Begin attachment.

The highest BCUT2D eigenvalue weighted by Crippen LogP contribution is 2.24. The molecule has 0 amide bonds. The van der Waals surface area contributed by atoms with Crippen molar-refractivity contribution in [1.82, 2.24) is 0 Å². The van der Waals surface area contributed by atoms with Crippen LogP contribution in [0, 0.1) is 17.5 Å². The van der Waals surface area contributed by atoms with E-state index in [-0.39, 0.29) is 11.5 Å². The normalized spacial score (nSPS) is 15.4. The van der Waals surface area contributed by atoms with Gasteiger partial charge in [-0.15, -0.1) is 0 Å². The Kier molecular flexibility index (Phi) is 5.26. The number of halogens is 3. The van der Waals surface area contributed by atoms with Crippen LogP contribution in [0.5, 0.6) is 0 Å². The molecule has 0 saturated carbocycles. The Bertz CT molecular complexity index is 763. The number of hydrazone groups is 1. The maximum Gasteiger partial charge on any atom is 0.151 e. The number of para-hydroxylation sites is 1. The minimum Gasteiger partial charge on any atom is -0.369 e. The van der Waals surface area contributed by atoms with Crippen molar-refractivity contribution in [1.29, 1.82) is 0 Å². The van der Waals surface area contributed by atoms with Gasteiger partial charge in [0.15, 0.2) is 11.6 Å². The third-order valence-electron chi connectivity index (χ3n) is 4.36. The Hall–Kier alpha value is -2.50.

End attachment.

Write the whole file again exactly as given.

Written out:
The highest BCUT2D eigenvalue weighted by Crippen LogP contribution is 2.24. The molecule has 0 amide bonds. The van der Waals surface area contributed by atoms with Crippen molar-refractivity contribution in [1.82, 2.24) is 0 Å². The van der Waals surface area contributed by atoms with Crippen LogP contribution in [0, 0.1) is 17.5 Å². The van der Waals surface area contributed by atoms with E-state index in [-0.39, 0.29) is 11.5 Å². The normalized spacial score (nSPS) is 15.4. The van der Waals surface area contributed by atoms with Gasteiger partial charge in [-0.15, -0.1) is 0 Å². The Kier molecular flexibility index (Phi) is 5.26. The number of halogens is 3. The van der Waals surface area contributed by atoms with Crippen LogP contribution in [0.5, 0.6) is 0 Å². The molecule has 0 saturated carbocycles. The Bertz CT molecular complexity index is 763. The number of hydrazone groups is 1. The maximum Gasteiger partial charge on any atom is 0.151 e. The number of para-hydroxylation sites is 1. The minimum Gasteiger partial charge on any atom is -0.369 e. The van der Waals surface area contributed by atoms with Crippen molar-refractivity contribution in [1.29, 1.82) is 0 Å². The van der Waals surface area contributed by atoms with Gasteiger partial charge in [0.15, 0.2) is 11.6 Å². The third-order valence-electron chi connectivity index (χ3n) is 4.36. The Hall–Kier alpha value is -2.50.